March mammal madness and the power of narrative in science outreach

Katie Hinde, Carlos Eduardo G. Amorim, Alyson F. Brokaw, Nicole Burt, Mary C. Casillas, Albert Chen, Tara Chestnut, Patrice K. Connors, Mauna Dasari, Connor Fox Ditelberg, Jeanne Dietrick, Josh Drew, Lara Durgavich, Brian Easterling, Charon Henning, Anne Hilborn, Elinor K. Karlsson, Marc Kissel, Jennifer Kobylecky, Jason KrellDanielle N. Lee, Kate M. Lesciotto, Kristi L. Lewton, Jessica E. Light, Jessica Martin, Asia Murphy, William Nickley, Alejandra Núñez-De La Mora, Olivia Pellicer, Valeria Pellicer, Anali Maughan Perry, Stephanie G. Schuttler, Anne C. Stone, Brian Tanis, Jesse Weber, Melissa Wilson, Emma Willcocks, Christopher N. Anderson

Research output: Contribution to journalArticlepeer-review

4 Scopus citations


March Mammal Madness is a science outreach project that, over the course of several weeks in March, reaches hundreds of thousands of people in the United States every year. We combine four approaches to science outreach – gamification, social media platforms, community event(s), and creative products – to run a simulated tournament in which 64 animals compete to become the tournament champion. While the encounters between the animals are hypothetical, the outcomes rely on empirical evidence from the scientific literature. Players select their favored combatants beforehand, and during the tournament scientists translate the academic literature into gripping “play-by-play” narration on social media. To date ~1100 scholarly works, covering almost 400 taxa, have been transformed into science stories. March Mammal Madness is most typically used by high-school educators teaching life sciences, and we estimate that our materials reached ~1% of high-school students in the United States in 2019. Here we document the intentional design, public engagement, and magnitude of reach of the project. We further explain how human psychological and cognitive adaptations for shared experiences, social learning, narrative, and imagery contribute to the widespread use of March Mammal Madness.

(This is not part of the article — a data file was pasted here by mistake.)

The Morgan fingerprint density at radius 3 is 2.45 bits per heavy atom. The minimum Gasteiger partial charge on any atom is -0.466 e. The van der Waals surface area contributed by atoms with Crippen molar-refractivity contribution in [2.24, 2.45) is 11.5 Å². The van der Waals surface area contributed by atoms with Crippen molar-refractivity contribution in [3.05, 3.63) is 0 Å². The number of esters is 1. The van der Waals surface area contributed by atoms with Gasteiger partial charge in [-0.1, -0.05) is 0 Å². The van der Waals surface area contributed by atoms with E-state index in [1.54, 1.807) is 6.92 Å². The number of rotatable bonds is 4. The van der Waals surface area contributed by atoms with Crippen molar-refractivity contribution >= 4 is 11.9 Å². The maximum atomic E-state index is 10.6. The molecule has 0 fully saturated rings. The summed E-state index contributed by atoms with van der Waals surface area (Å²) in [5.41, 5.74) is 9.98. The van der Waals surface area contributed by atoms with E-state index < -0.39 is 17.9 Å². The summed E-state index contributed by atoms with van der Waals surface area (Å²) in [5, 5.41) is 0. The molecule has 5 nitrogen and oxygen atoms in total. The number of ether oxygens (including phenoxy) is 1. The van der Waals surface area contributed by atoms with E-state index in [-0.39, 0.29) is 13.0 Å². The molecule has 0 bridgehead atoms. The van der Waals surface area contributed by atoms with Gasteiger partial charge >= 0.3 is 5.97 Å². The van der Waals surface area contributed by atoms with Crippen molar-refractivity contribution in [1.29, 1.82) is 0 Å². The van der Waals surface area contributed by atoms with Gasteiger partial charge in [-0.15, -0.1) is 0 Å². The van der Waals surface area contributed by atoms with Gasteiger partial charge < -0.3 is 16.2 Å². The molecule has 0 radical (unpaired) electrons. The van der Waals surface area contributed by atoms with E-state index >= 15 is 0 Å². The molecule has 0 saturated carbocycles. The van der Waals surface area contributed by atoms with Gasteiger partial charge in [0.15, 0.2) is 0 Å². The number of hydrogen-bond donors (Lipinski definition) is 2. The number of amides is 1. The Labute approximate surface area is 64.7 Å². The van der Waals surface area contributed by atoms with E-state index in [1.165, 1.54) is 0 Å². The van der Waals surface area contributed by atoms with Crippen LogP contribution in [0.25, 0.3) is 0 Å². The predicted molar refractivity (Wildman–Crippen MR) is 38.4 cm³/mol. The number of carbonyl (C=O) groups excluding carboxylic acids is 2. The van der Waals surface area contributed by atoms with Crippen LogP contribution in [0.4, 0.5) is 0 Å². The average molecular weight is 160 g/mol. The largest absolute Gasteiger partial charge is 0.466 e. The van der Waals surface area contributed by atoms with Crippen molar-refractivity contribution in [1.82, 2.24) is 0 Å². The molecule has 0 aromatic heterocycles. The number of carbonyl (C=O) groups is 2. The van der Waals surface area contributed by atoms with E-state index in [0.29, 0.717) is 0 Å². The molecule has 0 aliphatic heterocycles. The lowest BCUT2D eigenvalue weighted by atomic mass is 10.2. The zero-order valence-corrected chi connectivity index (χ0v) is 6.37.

Original languageEnglish (US)
Article numbere65066
Pages (from-to)1-37
Number of pages37
StatePublished - Feb 2021

ASJC Scopus subject areas

  • General Neuroscience
  • General Biochemistry, Genetics and Molecular Biology
  • General Immunology and Microbiology


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